A few days later, with more time on the water under their wading belts, community members and guests arrived at the lodge for Client Day. Students are paired off, and over the course of the day they put all their skills to the test. All clients caught fish thanks to their guides, allowing all Academy students to pass their final exam. 2021 student Shelby Nukwak-King, of Manakotak said, “When my client caught a fish, I felt that happiness with her and I was so proud that she caught it, too.”
The Bristol Bay Flyfishing and Guide Academy is bringing young people into a world of opportunity that exists in their backyard and empowering them with the skills and knowledge to gain employment in their home region. Since 2011, roughly 20 graduates have found employment in the Bristol Bay recreational fishery as guides, flyout pilots, lodge managers or for fisheries management agencies. One of these graduates-turned-guides is Triston Chaney from Dillingham, who now guides for Bear Trail Lodge. “Guide Academy has given me an opportunity to work in the guiding industry, something I’ll be forever thankful for. It’s one of the best jobs I’ve ever had.”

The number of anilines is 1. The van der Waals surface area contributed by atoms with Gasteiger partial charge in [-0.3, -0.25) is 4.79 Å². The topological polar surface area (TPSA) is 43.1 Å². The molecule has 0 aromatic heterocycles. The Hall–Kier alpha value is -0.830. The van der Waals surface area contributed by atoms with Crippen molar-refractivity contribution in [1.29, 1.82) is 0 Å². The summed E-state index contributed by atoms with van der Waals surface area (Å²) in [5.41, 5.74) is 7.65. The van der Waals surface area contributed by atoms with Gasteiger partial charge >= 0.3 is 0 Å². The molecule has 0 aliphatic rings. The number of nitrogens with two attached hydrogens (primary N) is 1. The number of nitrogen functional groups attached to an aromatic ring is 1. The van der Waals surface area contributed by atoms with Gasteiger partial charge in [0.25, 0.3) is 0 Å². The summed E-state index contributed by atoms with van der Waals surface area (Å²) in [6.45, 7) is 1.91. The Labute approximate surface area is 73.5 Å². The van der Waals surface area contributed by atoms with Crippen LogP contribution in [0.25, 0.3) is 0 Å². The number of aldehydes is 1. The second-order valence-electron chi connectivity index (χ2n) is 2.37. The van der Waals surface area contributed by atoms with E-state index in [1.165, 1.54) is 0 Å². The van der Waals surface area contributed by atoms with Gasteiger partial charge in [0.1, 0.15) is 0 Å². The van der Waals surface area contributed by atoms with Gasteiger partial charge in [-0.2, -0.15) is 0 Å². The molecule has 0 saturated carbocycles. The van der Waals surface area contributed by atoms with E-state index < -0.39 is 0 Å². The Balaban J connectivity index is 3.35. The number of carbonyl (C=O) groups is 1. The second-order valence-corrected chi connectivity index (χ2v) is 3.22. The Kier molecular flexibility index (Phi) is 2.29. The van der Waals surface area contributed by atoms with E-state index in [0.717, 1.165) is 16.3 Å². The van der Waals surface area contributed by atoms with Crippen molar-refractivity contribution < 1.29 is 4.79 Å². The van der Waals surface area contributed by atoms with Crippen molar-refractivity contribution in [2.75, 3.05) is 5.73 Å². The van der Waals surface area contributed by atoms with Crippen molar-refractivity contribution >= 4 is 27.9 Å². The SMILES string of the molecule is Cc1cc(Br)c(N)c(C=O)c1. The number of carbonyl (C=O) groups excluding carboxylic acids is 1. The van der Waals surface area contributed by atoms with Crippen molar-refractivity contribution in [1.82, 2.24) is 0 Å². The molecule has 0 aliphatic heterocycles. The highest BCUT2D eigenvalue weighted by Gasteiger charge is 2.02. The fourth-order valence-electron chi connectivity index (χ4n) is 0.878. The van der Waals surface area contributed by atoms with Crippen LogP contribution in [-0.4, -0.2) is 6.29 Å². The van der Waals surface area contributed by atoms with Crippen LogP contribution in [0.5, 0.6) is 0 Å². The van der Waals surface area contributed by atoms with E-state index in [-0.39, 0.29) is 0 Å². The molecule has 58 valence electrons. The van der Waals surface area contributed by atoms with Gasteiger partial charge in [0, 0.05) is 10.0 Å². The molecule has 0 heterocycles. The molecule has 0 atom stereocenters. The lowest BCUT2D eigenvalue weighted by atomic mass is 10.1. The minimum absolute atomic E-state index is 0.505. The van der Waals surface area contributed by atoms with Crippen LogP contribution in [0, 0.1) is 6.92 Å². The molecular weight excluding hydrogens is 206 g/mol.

Academy student Damian Gust displays the flies he crafted for Client Day.
The 2022 Bristol Bay Flyfishing and Guide Academy will be hosted at Bear Trail Lodge June 5-12. Follow “Bristol Bay Flyfishing & Guide Academy” on Facebook for live updates and pictures of the Academy and the emerging leaders in the Bristol Bay guiding community.
The Bristol Bay Flyfishing and Guide Academy is a cooperative project of the Bristol Bay Heritage Land Trust, Trout Unlimited Alaska, and Bristol Bay Native Corporation. Critical support is also provided by the Bristol Bay Economic Development Corporation, Orvis, Bass Pro Shops, University of Alaska Bristol Bay campus, National Oceanographic and Atmospheric Administration, United States Fish and Wildlife Service through the Southwest Alaska Salmon Habitat Partnership, the Alaska Fly Fisher’s Association, and the many lodges in Bristol Bay that have hosted the program.
Meghan Barker is the Bristol Bay Organizer for Trout Unlimited’s Alaska Program. She has served as a facilitator at the Bristol Bay Flyfishing and Guide Academy for the past two years. Learn more about the Guide Academy by following “Bristol Bay Flyfishing & Guide Academy” on Facebook.